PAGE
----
learners at other points in their intellectual development, so, when you ask
them to, for instance describe what they see, try white board work, prompts, word
banks, Observation banks, jig sawing and tea party techniques may help focus 
their young eyes.

___________________________________________________

An Introduction to Image Processing

A Primer for the teacher (instead of an apple;-)

A look forward: I have developed this series of small lessons to give 
learners using the Live From Hubble Space Telescope project a new set of 
skills and a new set of tools. The skill set engages learners in the 
study and analysis of computer pictures.  The tool set is a free software 
program that runs on any Mac.  That program is called NIH Image.  It is 
available everywhere on the Internet.  You will find the home address for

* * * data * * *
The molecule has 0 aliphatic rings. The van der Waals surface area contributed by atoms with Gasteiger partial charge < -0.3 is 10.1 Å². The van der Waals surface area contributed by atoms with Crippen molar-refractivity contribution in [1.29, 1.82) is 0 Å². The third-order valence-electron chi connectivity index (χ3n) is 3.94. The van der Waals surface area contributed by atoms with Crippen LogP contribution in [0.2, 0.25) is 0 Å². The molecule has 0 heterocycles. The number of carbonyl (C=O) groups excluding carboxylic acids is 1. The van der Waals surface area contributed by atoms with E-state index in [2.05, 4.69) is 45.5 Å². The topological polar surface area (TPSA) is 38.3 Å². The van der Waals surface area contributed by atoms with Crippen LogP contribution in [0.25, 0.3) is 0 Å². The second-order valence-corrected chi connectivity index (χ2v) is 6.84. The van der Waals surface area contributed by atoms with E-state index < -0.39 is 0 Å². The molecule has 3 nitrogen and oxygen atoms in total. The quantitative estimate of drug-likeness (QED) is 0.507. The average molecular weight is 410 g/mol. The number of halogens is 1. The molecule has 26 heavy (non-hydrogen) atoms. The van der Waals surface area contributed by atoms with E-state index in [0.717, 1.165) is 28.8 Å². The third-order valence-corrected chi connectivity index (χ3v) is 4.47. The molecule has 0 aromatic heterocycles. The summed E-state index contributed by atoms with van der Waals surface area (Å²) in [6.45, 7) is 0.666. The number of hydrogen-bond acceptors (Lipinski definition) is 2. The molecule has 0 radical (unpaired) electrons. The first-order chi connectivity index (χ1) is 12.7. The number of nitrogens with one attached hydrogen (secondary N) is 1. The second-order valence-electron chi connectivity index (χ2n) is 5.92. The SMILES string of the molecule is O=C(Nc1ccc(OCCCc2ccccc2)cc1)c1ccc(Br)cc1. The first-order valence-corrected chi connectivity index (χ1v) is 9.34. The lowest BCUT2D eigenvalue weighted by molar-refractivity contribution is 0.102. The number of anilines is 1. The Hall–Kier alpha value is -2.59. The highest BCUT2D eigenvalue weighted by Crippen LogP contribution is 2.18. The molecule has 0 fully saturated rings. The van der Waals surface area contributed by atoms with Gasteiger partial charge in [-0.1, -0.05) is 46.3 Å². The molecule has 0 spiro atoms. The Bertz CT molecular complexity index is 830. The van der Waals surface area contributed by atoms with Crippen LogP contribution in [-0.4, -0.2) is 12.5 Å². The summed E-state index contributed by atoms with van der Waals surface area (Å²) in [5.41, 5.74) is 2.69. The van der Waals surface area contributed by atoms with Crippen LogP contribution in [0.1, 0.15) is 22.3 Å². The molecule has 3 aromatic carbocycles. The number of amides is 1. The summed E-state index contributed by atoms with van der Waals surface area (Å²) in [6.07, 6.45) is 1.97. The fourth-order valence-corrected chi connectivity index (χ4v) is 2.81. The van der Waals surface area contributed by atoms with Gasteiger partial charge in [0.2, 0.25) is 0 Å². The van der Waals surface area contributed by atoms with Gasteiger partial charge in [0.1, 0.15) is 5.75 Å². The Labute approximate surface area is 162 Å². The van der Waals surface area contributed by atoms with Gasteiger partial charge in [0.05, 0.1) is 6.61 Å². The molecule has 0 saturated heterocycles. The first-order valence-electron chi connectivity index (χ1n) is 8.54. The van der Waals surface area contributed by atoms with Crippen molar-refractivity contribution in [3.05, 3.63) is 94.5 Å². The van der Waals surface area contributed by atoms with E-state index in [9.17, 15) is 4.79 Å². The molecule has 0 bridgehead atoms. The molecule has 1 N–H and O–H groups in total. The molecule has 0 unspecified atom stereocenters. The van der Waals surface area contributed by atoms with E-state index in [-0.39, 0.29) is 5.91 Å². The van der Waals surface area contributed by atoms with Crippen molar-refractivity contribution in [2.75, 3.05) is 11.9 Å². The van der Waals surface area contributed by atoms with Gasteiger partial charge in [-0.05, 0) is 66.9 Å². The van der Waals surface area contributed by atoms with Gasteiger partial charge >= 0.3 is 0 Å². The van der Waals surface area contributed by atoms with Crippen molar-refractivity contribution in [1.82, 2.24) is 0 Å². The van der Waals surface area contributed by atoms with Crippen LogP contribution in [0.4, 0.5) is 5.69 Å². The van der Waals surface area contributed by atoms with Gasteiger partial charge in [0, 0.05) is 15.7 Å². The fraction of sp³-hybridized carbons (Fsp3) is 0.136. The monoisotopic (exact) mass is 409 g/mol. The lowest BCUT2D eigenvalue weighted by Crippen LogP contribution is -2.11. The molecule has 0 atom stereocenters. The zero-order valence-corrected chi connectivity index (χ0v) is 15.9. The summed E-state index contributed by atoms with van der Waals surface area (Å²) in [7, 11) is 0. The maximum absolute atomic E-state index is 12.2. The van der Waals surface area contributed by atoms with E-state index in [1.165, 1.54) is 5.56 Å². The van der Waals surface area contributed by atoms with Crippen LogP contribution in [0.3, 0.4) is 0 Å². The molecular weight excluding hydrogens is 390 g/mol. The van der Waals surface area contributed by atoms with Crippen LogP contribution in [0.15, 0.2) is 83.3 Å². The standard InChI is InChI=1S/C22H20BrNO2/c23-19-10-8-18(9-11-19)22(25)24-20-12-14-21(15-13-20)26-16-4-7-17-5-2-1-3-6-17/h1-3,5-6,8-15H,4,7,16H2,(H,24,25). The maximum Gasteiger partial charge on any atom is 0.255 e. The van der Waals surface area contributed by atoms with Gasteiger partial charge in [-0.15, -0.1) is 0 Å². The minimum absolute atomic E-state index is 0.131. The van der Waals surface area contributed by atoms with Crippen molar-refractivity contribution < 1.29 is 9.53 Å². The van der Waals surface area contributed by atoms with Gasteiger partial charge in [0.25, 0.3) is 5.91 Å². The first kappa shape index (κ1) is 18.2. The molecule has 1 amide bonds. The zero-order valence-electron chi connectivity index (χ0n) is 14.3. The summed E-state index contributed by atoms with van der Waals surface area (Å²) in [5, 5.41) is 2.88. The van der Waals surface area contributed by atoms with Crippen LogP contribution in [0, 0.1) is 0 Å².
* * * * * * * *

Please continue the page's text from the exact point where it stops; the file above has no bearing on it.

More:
this software in the lesson plan under software requirements.  You can 
also bring the software to your own Mac by going to the 
Fundamental Tools
home page.

In designing the introductory mini-lessons, I have shaped the skill and tool
sets to meet 3 criteria.  
    The first criterion is to make the lessons understandable for Mac users new to image processing in education.

    The second criterion is that when the learner has completed the lessons they will be able to study images created during the Live From Hubble project (those images are specifically of Jupiter, Neptune and Pluto).

    The third criterion is to give learners the capacity to do the same kinds of Imaging science, in parallel, with the 3 principal investigators (The scientists are known as PIs for short). They are

      Heidi Hammel(Neptune), Marc Buie (Pluto) and Reta Beebe (Jupiter).